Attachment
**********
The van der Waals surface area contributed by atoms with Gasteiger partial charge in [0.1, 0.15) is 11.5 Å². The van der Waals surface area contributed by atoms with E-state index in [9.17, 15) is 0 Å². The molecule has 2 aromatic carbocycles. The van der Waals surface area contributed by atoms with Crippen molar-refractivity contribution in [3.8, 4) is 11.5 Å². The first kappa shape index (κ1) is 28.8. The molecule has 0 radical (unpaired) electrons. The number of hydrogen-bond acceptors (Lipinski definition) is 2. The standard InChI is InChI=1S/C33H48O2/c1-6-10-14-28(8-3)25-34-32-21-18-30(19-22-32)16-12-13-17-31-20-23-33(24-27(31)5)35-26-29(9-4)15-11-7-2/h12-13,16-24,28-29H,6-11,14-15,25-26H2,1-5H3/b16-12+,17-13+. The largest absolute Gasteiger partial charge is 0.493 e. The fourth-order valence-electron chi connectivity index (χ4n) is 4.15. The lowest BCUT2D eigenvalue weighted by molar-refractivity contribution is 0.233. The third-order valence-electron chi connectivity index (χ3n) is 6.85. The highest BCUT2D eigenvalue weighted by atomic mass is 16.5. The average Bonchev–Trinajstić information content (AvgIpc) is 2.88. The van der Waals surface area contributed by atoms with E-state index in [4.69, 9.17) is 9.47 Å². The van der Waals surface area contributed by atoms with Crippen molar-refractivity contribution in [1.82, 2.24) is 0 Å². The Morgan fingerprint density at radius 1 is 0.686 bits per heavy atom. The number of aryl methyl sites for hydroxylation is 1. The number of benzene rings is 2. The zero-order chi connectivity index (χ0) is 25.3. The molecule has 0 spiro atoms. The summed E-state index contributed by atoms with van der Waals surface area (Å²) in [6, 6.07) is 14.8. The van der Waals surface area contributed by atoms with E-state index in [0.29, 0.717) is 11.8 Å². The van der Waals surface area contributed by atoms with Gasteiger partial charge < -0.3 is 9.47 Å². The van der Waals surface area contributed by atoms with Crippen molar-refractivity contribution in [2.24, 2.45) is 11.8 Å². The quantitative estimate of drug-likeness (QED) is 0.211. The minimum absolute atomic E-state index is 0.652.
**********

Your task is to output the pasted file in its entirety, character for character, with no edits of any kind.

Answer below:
The van der Waals surface area contributed by atoms with Gasteiger partial charge in [0.1, 0.15) is 11.5 Å². The van der Waals surface area contributed by atoms with E-state index in [9.17, 15) is 0 Å². The molecule has 2 aromatic carbocycles. The van der Waals surface area contributed by atoms with Crippen molar-refractivity contribution in [3.8, 4) is 11.5 Å². The first kappa shape index (κ1) is 28.8. The molecule has 0 radical (unpaired) electrons. The number of hydrogen-bond acceptors (Lipinski definition) is 2. The standard InChI is InChI=1S/C33H48O2/c1-6-10-14-28(8-3)25-34-32-21-18-30(19-22-32)16-12-13-17-31-20-23-33(24-27(31)5)35-26-29(9-4)15-11-7-2/h12-13,16-24,28-29H,6-11,14-15,25-26H2,1-5H3/b16-12+,17-13+. The largest absolute Gasteiger partial charge is 0.493 e. The fourth-order valence-electron chi connectivity index (χ4n) is 4.15. The lowest BCUT2D eigenvalue weighted by molar-refractivity contribution is 0.233. The third-order valence-electron chi connectivity index (χ3n) is 6.85. The highest BCUT2D eigenvalue weighted by atomic mass is 16.5. The average Bonchev–Trinajstić information content (AvgIpc) is 2.88. The van der Waals surface area contributed by atoms with E-state index in [4.69, 9.17) is 9.47 Å². The van der Waals surface area contributed by atoms with Crippen molar-refractivity contribution in [1.82, 2.24) is 0 Å². The Morgan fingerprint density at radius 1 is 0.686 bits per heavy atom. The number of aryl methyl sites for hydroxylation is 1. The number of benzene rings is 2. The zero-order chi connectivity index (χ0) is 25.3. The molecule has 0 spiro atoms. The summed E-state index contributed by atoms with van der Waals surface area (Å²) in [6, 6.07) is 14.8. The van der Waals surface area contributed by atoms with E-state index in [0.29, 0.717) is 11.8 Å². The van der Waals surface area contributed by atoms with Gasteiger partial charge < -0.3 is 9.47 Å². The van der Waals surface area contributed by atoms with Crippen molar-refractivity contribution in [2.24, 2.45) is 11.8 Å². The quantitative estimate of drug-likeness (QED) is 0.211. The minimum absolute atomic E-state index is 0.652.